Now Go with Dignity

Andrea Braun reviewed our show for KDHX-FM, and though she didn't really like the material much at all, she said some very nice things about our production. But she asked some questions in her review that I think are interesting. Here's part of what she wrote:
Is it absolutely necessary to continue to milk laughs out of the mispronunciation of someone’s name, the pathological need of misfit children to win to prove their own worth, a school administrator who did an unspecified bit of something nasty in the woodshed, and a woman whose whole life has been spelling bees? And don’t even get me started on a whole song about a contestant’s being undone by an erection.
I think the reason most people find all these things so funny is that they are all so truthful...

To me, the running joke about mispronouncing Barfée's name is about the disrespect and disregard for dignity that our culture shows young people, particularly the "misfits." Barfée is doing his best navigating the choppy waters of childhood, with divorced parents, being overweight, having multiple health issues, and being socially awkward (or maybe even developmentally challenged). That the adults won't even pronounce his name correctly shows us the way we disregard those who don't fit in (a theme also found in Leaf's story). It's about power. Panch and Rona don't have to pronounce his name right. They're the adults and they have all the power. And the bell.

This is spelled out (sorry!) most explicitly in Mitch's song, "Prayer of the Comfort Counselor." Mitch understands not being shown respect:
My friend, you will be missed,
But now go with dignity.
This ends, but first on our list,
You should go with pride.
This wisdom from the ex-con sets up the epilogue in which Mitch tells us he makes comforting spelling bee kids a lifelong endeavor.

And Mr. Panch's running joke about his unspecified breakdowns is the show's way of telling us that though we're watching kids, we're not really talking about kids -- we're talking about us. The damage we suffer as kids is often the exact same damage we still suffer in adulthood. Panch is as messed up as any kid on that stage. And it also shows us (comically, I think) how crazy the adults are who are supposed to be guiding these kids through the land mines of growing up... With role models like this (I had a vice-principal in high school exactly like that), no wonder kids grow up to be such fucked-up adults...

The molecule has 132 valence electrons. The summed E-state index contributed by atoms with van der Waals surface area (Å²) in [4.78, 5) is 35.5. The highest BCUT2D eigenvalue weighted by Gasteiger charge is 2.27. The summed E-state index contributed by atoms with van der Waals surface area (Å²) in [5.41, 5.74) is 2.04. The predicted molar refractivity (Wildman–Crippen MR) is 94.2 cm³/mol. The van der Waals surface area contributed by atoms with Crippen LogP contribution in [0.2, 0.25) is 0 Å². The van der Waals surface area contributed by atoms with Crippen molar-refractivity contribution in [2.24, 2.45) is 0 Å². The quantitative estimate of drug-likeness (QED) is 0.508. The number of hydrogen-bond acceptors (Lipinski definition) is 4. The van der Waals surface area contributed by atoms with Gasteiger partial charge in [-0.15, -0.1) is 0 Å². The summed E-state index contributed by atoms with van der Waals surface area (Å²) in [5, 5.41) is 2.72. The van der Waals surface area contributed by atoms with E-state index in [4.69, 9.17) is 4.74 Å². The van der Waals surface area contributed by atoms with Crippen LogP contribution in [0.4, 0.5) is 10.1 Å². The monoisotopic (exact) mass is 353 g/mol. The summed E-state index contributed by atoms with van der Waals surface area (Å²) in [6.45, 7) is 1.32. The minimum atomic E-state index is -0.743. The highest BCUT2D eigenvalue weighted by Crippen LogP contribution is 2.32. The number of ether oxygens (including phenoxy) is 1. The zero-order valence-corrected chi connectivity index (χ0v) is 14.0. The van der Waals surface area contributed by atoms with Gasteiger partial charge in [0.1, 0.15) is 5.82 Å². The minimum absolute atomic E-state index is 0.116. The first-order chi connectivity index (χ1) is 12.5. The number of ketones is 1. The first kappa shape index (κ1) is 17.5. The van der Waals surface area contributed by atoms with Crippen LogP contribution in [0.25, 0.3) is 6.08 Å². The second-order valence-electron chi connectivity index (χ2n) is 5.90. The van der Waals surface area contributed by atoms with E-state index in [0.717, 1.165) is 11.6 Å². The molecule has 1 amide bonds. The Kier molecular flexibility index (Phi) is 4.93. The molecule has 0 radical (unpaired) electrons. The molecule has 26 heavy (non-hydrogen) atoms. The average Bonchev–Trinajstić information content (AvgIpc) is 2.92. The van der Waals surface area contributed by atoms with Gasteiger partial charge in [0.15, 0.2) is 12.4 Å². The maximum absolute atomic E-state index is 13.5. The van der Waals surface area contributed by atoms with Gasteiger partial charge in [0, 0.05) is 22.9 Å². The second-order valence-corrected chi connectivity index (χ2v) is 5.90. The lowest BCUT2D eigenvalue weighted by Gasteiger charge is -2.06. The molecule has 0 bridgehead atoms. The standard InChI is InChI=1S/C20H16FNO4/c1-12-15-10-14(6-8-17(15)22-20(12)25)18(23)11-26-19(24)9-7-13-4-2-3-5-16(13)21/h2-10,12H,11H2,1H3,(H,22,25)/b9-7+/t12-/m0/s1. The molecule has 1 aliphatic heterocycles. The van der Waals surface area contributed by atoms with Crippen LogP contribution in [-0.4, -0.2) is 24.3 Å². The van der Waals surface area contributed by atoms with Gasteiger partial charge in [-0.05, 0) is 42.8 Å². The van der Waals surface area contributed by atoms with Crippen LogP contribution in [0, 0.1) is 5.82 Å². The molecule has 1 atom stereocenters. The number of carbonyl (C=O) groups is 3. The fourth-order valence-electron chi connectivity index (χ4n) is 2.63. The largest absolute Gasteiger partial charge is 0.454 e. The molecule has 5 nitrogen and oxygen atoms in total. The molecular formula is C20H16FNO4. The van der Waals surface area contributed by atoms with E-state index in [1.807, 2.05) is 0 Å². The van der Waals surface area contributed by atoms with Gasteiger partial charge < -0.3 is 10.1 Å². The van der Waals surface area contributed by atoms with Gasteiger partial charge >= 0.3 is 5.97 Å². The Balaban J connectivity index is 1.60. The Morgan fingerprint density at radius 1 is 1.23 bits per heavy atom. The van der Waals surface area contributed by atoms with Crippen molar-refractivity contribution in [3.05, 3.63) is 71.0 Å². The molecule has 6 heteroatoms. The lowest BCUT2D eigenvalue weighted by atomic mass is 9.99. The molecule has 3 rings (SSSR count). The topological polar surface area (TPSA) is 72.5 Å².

And I would argue that Rona's whole life has not been all about spelling bees. After all, the bee only happens once a year and we are told she's a top-selling realtor. But she does see the value in the bee, allowing the kids who can't win at anything else a relatively level playing field in which to excel. Even a damaged, awkward misfit like Barfée can be a winner here. And that's what Rona wants to share. And even beyond that, America has always valued spelling bees, because being a good speller means being literate, and being literate means the real possibility of success. When we have so many kids still today graduating high school without being able to read well, it seems to me the symbolism of spelling bees becomes even more important...

And finally, Chip's song about his erection is funny to so many of us because it's so ridiculously, painfully truthful. I remember in junior high -- just riding the bus could give a guy a hard-on, which is unbelievably embarrassing and in a weird way, frightening. That whole plot element is about how biology is one of those obstacles that makes life "random and unfair" -- being out of control of your own body may be one of the worst things a person can experience... But we all deal with it...

One way or another, most of us do survive it all. And that's what Spelling Bee is about.

Long Live the Musical!